Plated with grilled asparagus, watercress / pea and squash purée. Steak garnished with sprig of watercress. Starch was ciabatta sliced, cut side lightly coated with EVOO, grilled and seasoned with truffle salt.  Ciabatta also worked well as the Italians call it, "scarpetta" (slipper in English) to sop up sauce! Asparagus blanched in advance and grilled at service. (Got help from family with grilling the bread and asparagus while I seared the steaks and plated)

 

As a pre desert and which was actually the most time consuming and difficult part of the meal (aside from the planning and worrying!)  were the "Unreal Quail Eggs" of which I made 60.  Fooled a lot of people with those but a LOT of work!

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Yes, a beautiful dinner. But I have to ask, what are unreal quail eggs?

 


Don't ask. Eat it.

www.kayatthekeyboard.wordpress.com

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They are a reverse spherification passion fruit "yolk" with a "white" of lemon grass thickened with locust bean and xanthan gum.  I first heard about these from a video featuring chef Anjana Shanker from the kitchen at Modernist Cuisine.  The recipe wasn't fully explained but I later came across it here:

https://www.chefsteps.com/activities/unreal-quail-egg

Rather than use scissors to cut the tops off the quail eggs, I used "quail egg scissors" which do a perfect and very quick job. They cost about $3 dollars on Amazon.com.  Also, as I of course don't have a centrifuge to clarify the lemon grass, I just let it sit in the fridge for a couple of days for the fine particulate matter to settle) and then carefully decanted it into a coffee filter.  While my guests enjoyed the "unreal eggs", I have been eating fried and scrambled real quail eggs for the last week!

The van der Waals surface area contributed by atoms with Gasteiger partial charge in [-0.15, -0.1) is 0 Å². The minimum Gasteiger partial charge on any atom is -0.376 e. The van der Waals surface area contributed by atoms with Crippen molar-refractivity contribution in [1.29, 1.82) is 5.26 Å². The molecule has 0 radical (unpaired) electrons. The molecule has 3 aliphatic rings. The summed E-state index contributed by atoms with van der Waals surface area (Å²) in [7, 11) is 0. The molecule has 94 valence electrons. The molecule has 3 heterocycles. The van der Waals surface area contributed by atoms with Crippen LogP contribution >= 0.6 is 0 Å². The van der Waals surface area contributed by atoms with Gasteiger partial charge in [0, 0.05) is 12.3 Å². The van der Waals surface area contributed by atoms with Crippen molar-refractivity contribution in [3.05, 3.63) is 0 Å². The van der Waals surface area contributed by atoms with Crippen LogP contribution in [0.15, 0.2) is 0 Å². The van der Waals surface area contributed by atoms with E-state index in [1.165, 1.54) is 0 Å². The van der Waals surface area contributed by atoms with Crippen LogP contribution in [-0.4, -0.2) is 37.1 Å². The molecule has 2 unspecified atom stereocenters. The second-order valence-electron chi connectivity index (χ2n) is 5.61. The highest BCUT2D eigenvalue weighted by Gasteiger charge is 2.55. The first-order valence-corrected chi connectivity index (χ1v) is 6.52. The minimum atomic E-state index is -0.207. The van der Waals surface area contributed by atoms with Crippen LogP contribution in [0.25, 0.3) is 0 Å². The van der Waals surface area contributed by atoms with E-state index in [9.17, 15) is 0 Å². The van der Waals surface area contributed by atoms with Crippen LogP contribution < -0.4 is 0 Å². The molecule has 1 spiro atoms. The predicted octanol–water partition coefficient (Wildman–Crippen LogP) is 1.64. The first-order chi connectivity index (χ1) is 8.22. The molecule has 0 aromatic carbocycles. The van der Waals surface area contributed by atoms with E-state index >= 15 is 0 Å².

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Looks great. Thanks for the feedback. Was wondering how it went. 


Nick Reynolds, aka "nickrey"

"The Internet is full of false information." Plato
My eG Foodblog

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1 minute ago, Tuber magnatum said:

They are a reverse spherification passion fruit "yolk" with a "white" of lemon grass thickened with locust bean and xanthan gum.  I first heard about these from a video featuring chef Anjana Shanker from the kitchen at Modernist Cuisine.  The recipe wasn't fully explained but I later came across it here: